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Chinese online public opinions on the Two-Child Policy

Shixiong Wang (Department of Management Science and Engineering, Zhejiang Sci-Tech University, Hangzhou, China)
Yu Song (Department of China Studies, Xi’an Jiaotong-Liverpool University, Suzhou, China)

Online Information Review

ISSN: 1468-4527

Article publication date: 18 September 2018

Issue publication date: 17 May 2019




The purpose of this paper is to use Weibo as a window to examine the Chinese netizens’ online attitudes and responses to two sets of population policy: the Selective Two-Child Policy (Phase 2) and the Universal Two-Child Policy. The population policy change from the rigid One-Child Policy to the Selective Two-Child Policy then to the Universal Two-Child Policy aroused great attention of the Chinese people.


This research uses the crawler technique to extract data on the Sina Weibo platform. Through opinion mining of Weibo posts on two sets of population policy, the Weibo users’ online opinions on the Two-Child Policy are analyzed from two perspectives: their attention intensity and sentiment tendency. The research also use the State Bureau of Statistics of China’s national population data between 2011 and 2016 to examine the Chinese people’s actual birth behaviors after implementing the two different sets of the Two-Child Policy.


The research findings indicate that the Selective Two-Child Policy (Phase 2) and the Universal Two-Child Policy are good examples of thematic public sphere of Weibo. Weibo posts on the two sets of the Two-Child Policy have undergone different opinion cycles. People from economically developed regions and populous regions have paid more attention to both sets of Two-Child Policy than their counterparts in the less developed and less populated regions. Men pay more attention to the Two-Child Policy than women do. Despite people’s huge attention to the new population policy, the population growth after the policy is not sustainable.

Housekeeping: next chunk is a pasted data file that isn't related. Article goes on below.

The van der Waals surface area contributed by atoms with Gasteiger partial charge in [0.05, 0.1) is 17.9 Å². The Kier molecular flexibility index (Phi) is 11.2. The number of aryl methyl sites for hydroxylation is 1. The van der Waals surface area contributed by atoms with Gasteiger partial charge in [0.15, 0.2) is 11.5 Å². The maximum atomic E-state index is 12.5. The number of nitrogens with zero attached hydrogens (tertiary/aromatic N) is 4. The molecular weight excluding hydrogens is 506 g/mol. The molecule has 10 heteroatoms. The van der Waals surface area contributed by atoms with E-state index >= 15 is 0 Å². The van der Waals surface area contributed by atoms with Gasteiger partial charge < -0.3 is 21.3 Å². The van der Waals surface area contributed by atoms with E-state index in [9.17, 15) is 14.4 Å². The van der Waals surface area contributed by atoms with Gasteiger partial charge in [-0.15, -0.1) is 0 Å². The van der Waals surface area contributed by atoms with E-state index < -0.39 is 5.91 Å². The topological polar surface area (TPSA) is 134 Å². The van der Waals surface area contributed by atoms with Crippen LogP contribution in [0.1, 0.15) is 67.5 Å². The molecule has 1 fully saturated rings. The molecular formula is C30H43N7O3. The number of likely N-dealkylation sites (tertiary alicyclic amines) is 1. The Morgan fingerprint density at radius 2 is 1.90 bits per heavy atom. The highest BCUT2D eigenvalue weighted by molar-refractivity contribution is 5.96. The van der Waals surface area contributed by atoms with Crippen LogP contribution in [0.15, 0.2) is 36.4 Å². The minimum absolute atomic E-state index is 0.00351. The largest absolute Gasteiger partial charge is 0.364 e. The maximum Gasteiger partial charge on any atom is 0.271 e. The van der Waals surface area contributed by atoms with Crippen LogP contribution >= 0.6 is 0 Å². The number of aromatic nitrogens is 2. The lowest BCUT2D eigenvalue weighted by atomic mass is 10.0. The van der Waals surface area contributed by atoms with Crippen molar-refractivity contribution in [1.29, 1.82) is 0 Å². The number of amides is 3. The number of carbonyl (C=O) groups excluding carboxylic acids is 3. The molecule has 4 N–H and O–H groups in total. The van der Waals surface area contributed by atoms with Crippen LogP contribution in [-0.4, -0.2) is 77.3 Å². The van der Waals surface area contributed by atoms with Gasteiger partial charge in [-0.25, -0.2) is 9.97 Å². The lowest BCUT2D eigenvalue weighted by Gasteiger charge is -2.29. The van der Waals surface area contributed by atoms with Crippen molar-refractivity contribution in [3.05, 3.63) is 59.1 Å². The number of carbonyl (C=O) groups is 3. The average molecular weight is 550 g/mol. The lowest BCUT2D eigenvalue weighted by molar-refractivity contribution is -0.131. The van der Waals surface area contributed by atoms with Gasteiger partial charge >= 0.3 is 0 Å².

Research limitations/implications

The new population policy alone is difficult to boost China’s population within a short period of time. The Chinese Government must provide its people with enough incentives and supporting welfare to make the population growth happen.


These findings have important implications for understanding the dynamics of online opinion formation and changing population policy in China.



Disclosure statement: no potential conflict of interest was reported by the authors. Funding: this work was supported by the National Social Sciences Foundation of China under Grant No. 14BXW026.


Wang, S. and Song, Y. (2019), "Chinese online public opinions on the Two-Child Policy", Online Information Review, Vol. 43 No. 3, pp. 387-403.



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